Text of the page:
By contrast, nearshoring involves outsourcing work to a nearby country, generally in the same region and with some cultural or linguistic similarities. This balanced approach often allows organizations to access more talent and lower costs while still working with a partner who is relatively close to them physically and culturally.


The final and perhaps most well-known type of IT outsourcing is offshoring. This involves sending IT work to farther away places like India, China, or The Philippines. These locations are usually quite distant both in terms of geography and culture, so they may present additional difficulties. But this model usually provides the greatest cost savings, so you’ll need to balance those elements when considering this model.

IT Outsourcing by Geography

Whether you’re looking at nearshoring or offshoring, it’s worth considering the most popular destinations for IT outsourcing globally. Choosing the right option will come down to factors like time zones, language, cost, accessibility, and local conditions.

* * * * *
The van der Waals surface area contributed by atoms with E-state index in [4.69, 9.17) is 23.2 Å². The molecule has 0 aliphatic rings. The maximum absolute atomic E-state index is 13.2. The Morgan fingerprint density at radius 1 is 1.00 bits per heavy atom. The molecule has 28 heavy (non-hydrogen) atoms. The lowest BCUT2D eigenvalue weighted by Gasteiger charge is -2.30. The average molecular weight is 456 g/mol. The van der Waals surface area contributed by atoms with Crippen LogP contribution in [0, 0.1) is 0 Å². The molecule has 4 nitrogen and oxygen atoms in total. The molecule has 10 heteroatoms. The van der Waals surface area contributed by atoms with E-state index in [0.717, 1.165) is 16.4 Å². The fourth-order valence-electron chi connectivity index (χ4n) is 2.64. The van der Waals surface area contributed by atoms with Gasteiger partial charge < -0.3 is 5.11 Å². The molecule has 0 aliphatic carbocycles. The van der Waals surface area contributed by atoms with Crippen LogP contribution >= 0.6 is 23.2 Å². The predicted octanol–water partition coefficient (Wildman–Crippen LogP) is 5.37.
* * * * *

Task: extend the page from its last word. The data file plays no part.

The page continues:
Eastern Europe

A combination of geographic proximity to the rest of Europe, world-class technical talent, lower costs, and occasionally EU membership have made eastern Europe one of the most popular destinations for all types of IT outsourcing. Countries like Bulgaria, Poland, and Romania have boomed as destinations for both IT outsourcing and even setting up local offices.

Central and South America

For US and Canadian based companies, outsourcing to Central and South America offers locations in the same or similar time zones. In some cases, like Costa Rica, English is also prevalent enough for entire teams to be efficiently set up to work in that language. But even in the rest of the region, there are many options for nearshoring IT support.

South Asia

India has long been a major IT outsourcing destination owing to the lower costs and prevalence of English found there. Those years of experience mean you will have a wide range of options when looking at this region. That said, cultural differences can present their own challenges, which has in part driven the recent shift from offshoring in regions like south Asia to nearshoring.